According to the company’s president, Jeff Herman, “The problem is that most people today have multiple email, social networking accounts and so forth. You have to log in to five or six places to find out what’s going on. What we’re really going for is a virtual command center to pull together everything a person has.”


Orgoo, like Fuser, aggregates communication, but with an interface that more closely resembles traditional email. And while both Fuser and Orgoo can access any type of email account, Orgoo adds in instant messaging accounts rather than social networks, and also has a video chat option.

“As things stand, you have different accounts on all these services. If I email you, we continue our conversation by IM or phone. But I don’t have one single view of that conversation. We’ve taken the first step of integrating and allowing you to organize in one central location,” says Rad.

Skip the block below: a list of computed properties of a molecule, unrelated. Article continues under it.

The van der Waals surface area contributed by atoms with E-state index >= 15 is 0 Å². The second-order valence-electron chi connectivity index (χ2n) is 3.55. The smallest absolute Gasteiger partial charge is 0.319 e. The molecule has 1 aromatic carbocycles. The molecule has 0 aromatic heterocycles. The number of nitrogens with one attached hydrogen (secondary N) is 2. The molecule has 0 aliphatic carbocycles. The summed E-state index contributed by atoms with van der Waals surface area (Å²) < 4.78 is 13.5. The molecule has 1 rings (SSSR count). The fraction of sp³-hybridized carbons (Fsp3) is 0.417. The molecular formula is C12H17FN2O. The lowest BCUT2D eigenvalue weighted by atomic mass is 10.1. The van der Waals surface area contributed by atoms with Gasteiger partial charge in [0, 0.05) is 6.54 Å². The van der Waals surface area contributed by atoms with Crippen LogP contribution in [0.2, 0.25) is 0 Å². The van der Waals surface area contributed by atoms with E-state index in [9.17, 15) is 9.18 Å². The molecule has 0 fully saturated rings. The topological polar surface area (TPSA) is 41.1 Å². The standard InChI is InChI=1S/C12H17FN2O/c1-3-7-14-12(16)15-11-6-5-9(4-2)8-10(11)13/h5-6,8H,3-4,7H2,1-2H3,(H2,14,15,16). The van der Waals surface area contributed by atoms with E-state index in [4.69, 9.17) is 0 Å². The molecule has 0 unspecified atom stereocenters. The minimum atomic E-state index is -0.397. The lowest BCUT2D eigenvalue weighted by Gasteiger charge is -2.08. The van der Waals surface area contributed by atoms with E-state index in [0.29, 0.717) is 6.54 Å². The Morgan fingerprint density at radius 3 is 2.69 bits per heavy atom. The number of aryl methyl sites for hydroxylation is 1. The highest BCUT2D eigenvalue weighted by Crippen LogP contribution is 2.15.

Both Fuser and Orgoo plan to add, as quickly as possible, features that the other has — Fuser will add instant messaging, while Orgoo will add social networking. Where the two companies differ is in their interface (see screenshots) and their target markets; Herman says that Fuser is aiming for the “middle American” market, while Orgoo seems to appeal to a more tech-savvy crowd.


Xobni attempts to help information-overloaded business people keep track of their contacts within Microsoft Outlook. A sidebar view shows the relationship of a message’s sender to the user, as well as a correspondence history, their contact information, and files exchanged — all without ever opening a single email, much less tracking through endless folders and conversational threads.

Despite some initial problems with the software’s implementation, with users complaining of excessive memory usage, co-founder Matt Brezina says demand has been strong from heckled Outlook users. “We decided to stick to Outlook because there’s a lot of pain there, and a lot of value that can be created for those users,”Brezina says.


To Xoopit, the email inbox is a library in lack of the Dewey Decimal System. While co-founder Bijan Marashi is guarded in his statements about the company, which will come out of stealth mode later this year, he told us that the purpose of Xoopit is simply to organize email.